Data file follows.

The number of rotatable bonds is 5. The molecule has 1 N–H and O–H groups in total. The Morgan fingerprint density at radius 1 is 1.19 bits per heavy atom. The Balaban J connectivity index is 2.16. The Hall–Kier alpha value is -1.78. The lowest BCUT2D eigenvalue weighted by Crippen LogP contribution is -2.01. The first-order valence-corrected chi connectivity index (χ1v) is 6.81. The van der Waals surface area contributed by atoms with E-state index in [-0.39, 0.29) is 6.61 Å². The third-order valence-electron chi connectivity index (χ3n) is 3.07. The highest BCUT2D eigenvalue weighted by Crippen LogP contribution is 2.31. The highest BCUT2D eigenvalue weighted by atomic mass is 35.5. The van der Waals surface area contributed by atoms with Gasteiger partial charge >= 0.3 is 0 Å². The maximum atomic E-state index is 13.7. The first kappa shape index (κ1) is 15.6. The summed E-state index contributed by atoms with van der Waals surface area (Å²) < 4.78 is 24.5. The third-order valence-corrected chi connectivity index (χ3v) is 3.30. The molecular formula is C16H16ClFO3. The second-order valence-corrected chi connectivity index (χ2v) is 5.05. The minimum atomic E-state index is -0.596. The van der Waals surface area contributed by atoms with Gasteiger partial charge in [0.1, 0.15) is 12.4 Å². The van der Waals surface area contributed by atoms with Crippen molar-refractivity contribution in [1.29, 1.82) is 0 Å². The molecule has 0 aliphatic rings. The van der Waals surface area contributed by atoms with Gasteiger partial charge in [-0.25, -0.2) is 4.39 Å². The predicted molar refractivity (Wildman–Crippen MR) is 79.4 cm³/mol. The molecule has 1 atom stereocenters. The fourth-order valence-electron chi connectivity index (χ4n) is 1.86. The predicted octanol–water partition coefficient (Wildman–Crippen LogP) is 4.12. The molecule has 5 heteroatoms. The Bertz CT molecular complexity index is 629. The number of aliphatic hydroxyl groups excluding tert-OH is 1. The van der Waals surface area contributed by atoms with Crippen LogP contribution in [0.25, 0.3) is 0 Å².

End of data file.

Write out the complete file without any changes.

The number of rotatable bonds is 5. The molecule has 1 N–H and O–H groups in total. The Morgan fingerprint density at radius 1 is 1.19 bits per heavy atom. The Balaban J connectivity index is 2.16. The Hall–Kier alpha value is -1.78. The lowest BCUT2D eigenvalue weighted by Crippen LogP contribution is -2.01. The first-order valence-corrected chi connectivity index (χ1v) is 6.81. The van der Waals surface area contributed by atoms with E-state index in [-0.39, 0.29) is 6.61 Å². The third-order valence-electron chi connectivity index (χ3n) is 3.07. The highest BCUT2D eigenvalue weighted by Crippen LogP contribution is 2.31. The highest BCUT2D eigenvalue weighted by atomic mass is 35.5. The van der Waals surface area contributed by atoms with Gasteiger partial charge >= 0.3 is 0 Å². The maximum atomic E-state index is 13.7. The first kappa shape index (κ1) is 15.6. The summed E-state index contributed by atoms with van der Waals surface area (Å²) < 4.78 is 24.5. The third-order valence-corrected chi connectivity index (χ3v) is 3.30. The molecular formula is C16H16ClFO3. The second-order valence-corrected chi connectivity index (χ2v) is 5.05. The minimum atomic E-state index is -0.596. The van der Waals surface area contributed by atoms with Gasteiger partial charge in [0.1, 0.15) is 12.4 Å². The van der Waals surface area contributed by atoms with Crippen molar-refractivity contribution in [1.29, 1.82) is 0 Å². The molecule has 0 aliphatic rings. The van der Waals surface area contributed by atoms with Gasteiger partial charge in [-0.25, -0.2) is 4.39 Å². The predicted molar refractivity (Wildman–Crippen MR) is 79.4 cm³/mol. The molecule has 1 atom stereocenters. The fourth-order valence-electron chi connectivity index (χ4n) is 1.86. The predicted octanol–water partition coefficient (Wildman–Crippen LogP) is 4.12. The molecule has 5 heteroatoms. The Bertz CT molecular complexity index is 629. The number of aliphatic hydroxyl groups excluding tert-OH is 1. The van der Waals surface area contributed by atoms with Crippen LogP contribution in [0.25, 0.3) is 0 Å².